Bottom Line: Holding the baby

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The Independent Online
FOR Robert H Lowe the happy event of Babygro's arrival in August 1988 swiftly turned into a horror story. Like Rosemary's Baby, Babygro was a monster child.

Lowe's pre-tax profits fell in 1989, and it has made losses ever since 1990. With write-offs and exceptional costs, they reached a hair-raising pounds 11.9m, on total turnover of pounds 26.4m, in 1993.

Lowe sold the demon baby to Delta Textiles last summer, for under pounds 4m. But its nightmare is not over.

It has a dividend overhang of pounds 5.8m owing to holders of convertible preference shares.

Even though continuing businesses are trading profitably, it will be many years before this can be paid off.

Shareholders' funds have plummeted from pounds 4.5m at the end of 1992 to just pounds 402,000. Net asset value is less than 0.01p a share. The ordinary shares closed 11 2 p lower at 31 2 p; they are worth almost nothing. Lowe will announce a financial restructuring in May assuming shareholders' approval.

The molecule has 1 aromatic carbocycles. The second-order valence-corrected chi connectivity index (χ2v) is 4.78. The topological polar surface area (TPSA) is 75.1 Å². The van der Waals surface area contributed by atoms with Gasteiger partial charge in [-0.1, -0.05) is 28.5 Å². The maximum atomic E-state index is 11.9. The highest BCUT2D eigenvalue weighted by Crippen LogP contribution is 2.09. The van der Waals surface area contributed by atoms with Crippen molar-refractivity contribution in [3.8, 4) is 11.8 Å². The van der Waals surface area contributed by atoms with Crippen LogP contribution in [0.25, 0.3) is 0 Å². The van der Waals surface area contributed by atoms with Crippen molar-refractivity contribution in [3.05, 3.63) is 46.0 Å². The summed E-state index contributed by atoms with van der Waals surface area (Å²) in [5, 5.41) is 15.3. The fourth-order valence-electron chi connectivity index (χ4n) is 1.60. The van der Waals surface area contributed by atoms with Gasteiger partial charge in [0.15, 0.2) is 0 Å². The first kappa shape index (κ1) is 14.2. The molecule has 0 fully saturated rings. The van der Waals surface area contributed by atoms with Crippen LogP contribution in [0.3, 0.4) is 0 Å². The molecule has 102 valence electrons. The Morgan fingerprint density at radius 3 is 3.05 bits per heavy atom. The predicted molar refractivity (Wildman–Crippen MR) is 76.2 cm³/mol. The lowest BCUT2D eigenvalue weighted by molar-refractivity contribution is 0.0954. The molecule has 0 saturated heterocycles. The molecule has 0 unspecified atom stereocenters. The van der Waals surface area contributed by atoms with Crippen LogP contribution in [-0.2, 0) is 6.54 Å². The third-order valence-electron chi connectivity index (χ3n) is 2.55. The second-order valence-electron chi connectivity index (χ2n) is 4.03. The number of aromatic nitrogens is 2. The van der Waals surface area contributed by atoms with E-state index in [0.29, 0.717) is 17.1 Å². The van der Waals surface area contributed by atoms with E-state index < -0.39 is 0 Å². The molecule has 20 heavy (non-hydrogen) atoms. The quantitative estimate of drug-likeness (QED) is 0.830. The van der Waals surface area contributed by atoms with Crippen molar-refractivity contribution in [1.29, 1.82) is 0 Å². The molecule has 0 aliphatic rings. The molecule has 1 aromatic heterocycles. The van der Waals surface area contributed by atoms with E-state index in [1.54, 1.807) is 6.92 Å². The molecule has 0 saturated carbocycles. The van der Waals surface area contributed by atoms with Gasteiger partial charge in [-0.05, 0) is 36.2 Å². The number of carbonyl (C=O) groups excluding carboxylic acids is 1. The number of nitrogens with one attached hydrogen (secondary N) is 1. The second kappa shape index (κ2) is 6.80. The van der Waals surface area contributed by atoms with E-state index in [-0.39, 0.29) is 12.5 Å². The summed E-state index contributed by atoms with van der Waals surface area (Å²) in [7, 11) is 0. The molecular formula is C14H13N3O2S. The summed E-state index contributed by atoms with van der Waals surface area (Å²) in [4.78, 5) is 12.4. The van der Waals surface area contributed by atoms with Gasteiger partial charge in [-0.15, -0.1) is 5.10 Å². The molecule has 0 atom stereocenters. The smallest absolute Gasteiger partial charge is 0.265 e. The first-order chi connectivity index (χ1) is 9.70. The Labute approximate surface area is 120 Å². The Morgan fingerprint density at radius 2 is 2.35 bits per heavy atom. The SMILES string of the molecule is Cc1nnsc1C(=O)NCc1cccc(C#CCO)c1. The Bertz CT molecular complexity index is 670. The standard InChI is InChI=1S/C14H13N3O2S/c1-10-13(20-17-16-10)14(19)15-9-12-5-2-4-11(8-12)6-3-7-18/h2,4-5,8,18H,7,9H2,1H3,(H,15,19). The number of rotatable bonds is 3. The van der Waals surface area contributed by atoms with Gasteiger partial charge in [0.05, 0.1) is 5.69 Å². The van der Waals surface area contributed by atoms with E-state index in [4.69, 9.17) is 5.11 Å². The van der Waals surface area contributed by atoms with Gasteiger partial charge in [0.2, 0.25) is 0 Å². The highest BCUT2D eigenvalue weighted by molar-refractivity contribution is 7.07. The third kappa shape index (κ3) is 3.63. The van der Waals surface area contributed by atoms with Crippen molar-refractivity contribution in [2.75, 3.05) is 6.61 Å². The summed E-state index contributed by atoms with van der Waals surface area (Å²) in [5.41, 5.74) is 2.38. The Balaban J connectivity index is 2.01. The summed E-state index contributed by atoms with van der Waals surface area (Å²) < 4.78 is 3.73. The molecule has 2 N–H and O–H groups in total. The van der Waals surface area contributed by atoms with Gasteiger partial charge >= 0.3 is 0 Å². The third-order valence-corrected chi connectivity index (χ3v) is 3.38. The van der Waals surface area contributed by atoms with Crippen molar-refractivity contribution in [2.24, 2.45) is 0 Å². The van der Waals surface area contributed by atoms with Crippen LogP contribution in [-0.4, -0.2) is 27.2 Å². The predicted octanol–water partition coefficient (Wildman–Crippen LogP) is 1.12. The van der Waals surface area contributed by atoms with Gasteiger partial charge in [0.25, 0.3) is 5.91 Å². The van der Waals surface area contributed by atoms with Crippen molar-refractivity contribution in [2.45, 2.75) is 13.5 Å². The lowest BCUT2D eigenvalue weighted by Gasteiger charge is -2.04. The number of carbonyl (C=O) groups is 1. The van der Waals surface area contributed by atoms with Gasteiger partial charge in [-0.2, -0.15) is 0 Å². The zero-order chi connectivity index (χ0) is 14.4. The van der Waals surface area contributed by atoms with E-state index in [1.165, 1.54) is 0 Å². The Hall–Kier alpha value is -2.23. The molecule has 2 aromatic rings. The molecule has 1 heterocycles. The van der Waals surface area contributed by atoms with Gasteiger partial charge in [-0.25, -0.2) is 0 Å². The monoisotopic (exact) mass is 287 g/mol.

Delta, a subsidiary of an Israeli textiles group, is already a big supplier to Marks and Spencer, one of Babygro's biggest customers, and can afford to invest in the business. Babygro's new parent can - probably - exorcise the demon.

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